The trial physician or the site CRC will continue to ask the participant to fill in BDI2 at every visit between week 10 and week 25. The physician or the CRC will enter the data into EDC.

At week 25, i.e. approximately 6 months after trial entry and 4 months after week 9 assessments, the central rater will administer
  1. 1)

    PHQ9 at week 25

     
  2. 2)

    FIBSER at week 25

     
  3. 3)

    History of prescription up to week 25, especially how long the treatment assigned at week 3 was adhered to

     

by telephone. The central CRC will obtain the patient's name and phone number and will keep the central rater blind to the name of the clinic and the treatment the participant is receiving. This telephone assessment will normally be conducted in a separate room after the patient arrives at the clinic and before the consultation with the trial physician, so that imminent suicidality may be handled promptly and appropriately according to the "Suicidality Management Manual." If the patient has dropped from the treatment, the telephone call will be made to the mobile phone which he/she has previously registered upon entry into the trial. If strong suicidal wishes are expressed, the central rater will follow the "Suicidality Management Manual."

Concurrent Treatments

Permitted concurrent treatments

The following medications are allowed throughout the trial at the discretion of the trial physician.
  1. 1)

    Benzodiazepine anxiolytics and hypnotics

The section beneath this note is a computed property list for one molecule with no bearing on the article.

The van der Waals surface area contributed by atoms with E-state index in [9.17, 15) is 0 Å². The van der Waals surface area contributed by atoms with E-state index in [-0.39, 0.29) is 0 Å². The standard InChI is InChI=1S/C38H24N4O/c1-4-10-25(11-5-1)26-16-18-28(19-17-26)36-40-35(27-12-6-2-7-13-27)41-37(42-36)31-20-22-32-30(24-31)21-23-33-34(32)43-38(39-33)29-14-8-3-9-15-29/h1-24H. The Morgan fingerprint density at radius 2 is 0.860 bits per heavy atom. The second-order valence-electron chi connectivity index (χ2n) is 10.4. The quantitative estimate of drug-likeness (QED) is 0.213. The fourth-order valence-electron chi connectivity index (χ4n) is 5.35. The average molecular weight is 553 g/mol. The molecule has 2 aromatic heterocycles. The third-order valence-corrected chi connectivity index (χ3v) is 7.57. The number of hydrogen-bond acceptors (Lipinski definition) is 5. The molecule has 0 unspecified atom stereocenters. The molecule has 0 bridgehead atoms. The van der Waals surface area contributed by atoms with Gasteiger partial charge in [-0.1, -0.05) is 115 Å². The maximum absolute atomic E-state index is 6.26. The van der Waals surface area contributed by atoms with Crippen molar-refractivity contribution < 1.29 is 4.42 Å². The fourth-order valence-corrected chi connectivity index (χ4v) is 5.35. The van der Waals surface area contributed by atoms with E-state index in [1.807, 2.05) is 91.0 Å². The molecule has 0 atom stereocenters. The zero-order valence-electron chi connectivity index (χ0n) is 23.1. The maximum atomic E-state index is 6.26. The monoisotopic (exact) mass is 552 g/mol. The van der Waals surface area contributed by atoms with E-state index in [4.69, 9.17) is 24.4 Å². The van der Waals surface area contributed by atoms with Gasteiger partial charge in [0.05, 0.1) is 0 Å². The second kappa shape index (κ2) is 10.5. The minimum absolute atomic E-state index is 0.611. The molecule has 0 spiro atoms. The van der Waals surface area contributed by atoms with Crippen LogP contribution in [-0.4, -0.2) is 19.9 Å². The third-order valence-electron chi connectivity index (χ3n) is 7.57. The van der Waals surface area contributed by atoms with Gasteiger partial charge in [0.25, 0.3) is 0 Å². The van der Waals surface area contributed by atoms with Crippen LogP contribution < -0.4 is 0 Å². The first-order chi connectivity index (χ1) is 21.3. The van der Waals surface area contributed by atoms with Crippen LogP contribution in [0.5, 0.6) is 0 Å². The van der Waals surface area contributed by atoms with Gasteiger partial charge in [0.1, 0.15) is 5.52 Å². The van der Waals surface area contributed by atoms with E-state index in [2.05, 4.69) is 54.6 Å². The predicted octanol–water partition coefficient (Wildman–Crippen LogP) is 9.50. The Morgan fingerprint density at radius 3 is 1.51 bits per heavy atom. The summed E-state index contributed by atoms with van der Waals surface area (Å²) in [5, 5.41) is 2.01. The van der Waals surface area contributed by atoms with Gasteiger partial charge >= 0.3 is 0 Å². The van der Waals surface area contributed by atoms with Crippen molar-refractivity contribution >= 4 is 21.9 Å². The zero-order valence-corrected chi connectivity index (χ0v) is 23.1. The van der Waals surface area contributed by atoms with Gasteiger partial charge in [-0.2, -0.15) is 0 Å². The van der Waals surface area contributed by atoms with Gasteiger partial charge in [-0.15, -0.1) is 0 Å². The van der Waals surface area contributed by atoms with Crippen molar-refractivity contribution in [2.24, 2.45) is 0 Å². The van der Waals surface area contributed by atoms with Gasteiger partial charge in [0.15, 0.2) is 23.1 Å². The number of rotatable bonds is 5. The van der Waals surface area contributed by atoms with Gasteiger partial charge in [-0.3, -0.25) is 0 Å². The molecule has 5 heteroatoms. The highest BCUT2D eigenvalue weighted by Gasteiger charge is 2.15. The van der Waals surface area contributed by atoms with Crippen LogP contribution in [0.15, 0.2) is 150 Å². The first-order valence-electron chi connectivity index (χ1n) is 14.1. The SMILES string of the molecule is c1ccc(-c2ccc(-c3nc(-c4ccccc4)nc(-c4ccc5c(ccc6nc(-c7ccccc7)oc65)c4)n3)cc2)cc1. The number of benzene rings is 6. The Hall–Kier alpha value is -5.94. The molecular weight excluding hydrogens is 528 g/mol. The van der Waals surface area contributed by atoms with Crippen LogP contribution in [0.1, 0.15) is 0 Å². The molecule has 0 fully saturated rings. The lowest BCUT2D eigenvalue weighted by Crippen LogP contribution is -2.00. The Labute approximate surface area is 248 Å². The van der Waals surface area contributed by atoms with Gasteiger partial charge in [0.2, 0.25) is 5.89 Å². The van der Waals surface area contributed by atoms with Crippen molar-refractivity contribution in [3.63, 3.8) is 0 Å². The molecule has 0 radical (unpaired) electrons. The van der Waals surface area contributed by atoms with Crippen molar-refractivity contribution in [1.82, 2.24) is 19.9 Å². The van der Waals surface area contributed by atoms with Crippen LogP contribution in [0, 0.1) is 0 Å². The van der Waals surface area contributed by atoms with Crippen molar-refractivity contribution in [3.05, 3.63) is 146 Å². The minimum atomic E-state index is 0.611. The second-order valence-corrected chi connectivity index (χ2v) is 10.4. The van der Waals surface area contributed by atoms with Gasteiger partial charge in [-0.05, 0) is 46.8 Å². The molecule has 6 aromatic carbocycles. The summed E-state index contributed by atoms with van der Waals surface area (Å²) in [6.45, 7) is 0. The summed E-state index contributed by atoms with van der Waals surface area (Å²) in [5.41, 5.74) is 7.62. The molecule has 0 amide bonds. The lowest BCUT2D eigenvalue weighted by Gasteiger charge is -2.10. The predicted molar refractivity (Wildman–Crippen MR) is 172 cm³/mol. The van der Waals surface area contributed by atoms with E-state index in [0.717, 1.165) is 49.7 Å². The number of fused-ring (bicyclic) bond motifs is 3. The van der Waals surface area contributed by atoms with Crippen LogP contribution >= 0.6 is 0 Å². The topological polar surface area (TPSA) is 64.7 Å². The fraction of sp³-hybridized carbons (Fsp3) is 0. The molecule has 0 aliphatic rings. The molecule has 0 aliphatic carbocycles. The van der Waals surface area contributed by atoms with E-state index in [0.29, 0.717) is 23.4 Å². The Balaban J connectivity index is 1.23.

2. 2)

    Tandospirone, hydroxyzine

     
  3. 3)

    Gastrointestinal and digestive drugs (except for sulpiride)

     
  4. 4)

    Medications for concurrent physical diseases

     
  5. 5)

    Non-specific psychotherapies (psychotherapies other than depression-specific CBT and IPT), exercise therapy, music therapy, family psychoeducation

     

Prohibited concurrent treatments

Through Step I and Step II, the following treatments are prohibited in principle. However, the patient's safety should be the utmost concern and takes priority over everything else, all appropriate care should be given depending on the patient's condition.
  1. 1)

    Antidepressants other than sertraline or mirtazapine

     
  2. 2)

    Antipsychotics

     
  3. 3)

    Mood stabilizers (lithium, valproate, carbamazepine)

     
  4. 4)

    Depression-specific psychotherapies (CBT, IPT)

     
  5. 5)

    Electroconvulsive therapy

     

There is no prohibited treatments for Step III.

Stopping Rules For Participants & Trial Sites

Deviation from protocol treatment

The following cases will be considered deviation from the trial protocol. The participant, however, will not be considered to have dropped out of the study at this stage and will receive the protocol assessments.
  1. 1)

    Prohibited concurrent treatments were administered in Step I or II

     
  2. 2)

    The participant was not randomised within the pre-specified time frame for week 3.

     
  3. 3)

    The participant cannot take any sertraline in Step I.

     
  4. 4)

    The participant switches to manic/hypomanic/mixed in Step I.

     
  5. 5)

    The participant turns out to suffer from bipolar disorder, schizophrenia or dementia in Step II.

     

The treating physician is to judge whether 1) through 5) has occurred. If so judged, the physician should immediately notify the site CRC, who will notify the central office.

If 1) through 4) occurs in Step I, the randomization for step II will not be made but assessment will continue.

If 1) or 5) occurs in Step II, the patient will be analysed as randomized.

Stopping intervention

If the participant meets any one of the following conditions, the trial physician will stop the protocol treatment at his/her discretion. The participant, however, will not be considered to have dropped out of the study at this stage and will receive the protocol assessments.